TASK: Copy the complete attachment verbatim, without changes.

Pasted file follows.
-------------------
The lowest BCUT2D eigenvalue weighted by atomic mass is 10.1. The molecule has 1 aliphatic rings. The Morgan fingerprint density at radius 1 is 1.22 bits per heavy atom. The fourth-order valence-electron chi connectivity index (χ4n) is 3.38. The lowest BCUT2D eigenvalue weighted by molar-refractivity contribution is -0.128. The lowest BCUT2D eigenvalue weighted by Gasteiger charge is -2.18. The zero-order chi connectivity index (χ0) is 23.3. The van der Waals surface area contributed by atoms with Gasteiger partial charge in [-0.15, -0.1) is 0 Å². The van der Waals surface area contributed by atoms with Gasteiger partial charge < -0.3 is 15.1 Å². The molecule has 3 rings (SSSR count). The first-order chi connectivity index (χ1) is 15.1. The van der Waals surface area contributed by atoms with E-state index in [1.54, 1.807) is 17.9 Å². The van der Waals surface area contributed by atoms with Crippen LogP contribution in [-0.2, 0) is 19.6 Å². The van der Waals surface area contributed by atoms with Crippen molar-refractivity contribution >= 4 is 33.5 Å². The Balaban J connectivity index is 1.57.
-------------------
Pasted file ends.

The lowest BCUT2D eigenvalue weighted by atomic mass is 10.1. The molecule has 1 aliphatic rings. The Morgan fingerprint density at radius 1 is 1.22 bits per heavy atom. The fourth-order valence-electron chi connectivity index (χ4n) is 3.38. The lowest BCUT2D eigenvalue weighted by molar-refractivity contribution is -0.128. The lowest BCUT2D eigenvalue weighted by Gasteiger charge is -2.18. The zero-order chi connectivity index (χ0) is 23.3. The van der Waals surface area contributed by atoms with Gasteiger partial charge in [-0.15, -0.1) is 0 Å². The van der Waals surface area contributed by atoms with Gasteiger partial charge < -0.3 is 15.1 Å². The molecule has 3 rings (SSSR count). The first-order chi connectivity index (χ1) is 15.1. The van der Waals surface area contributed by atoms with E-state index in [1.54, 1.807) is 17.9 Å². The van der Waals surface area contributed by atoms with Crippen LogP contribution in [-0.2, 0) is 19.6 Å². The van der Waals surface area contributed by atoms with Crippen molar-refractivity contribution >= 4 is 33.5 Å². The Balaban J connectivity index is 1.57.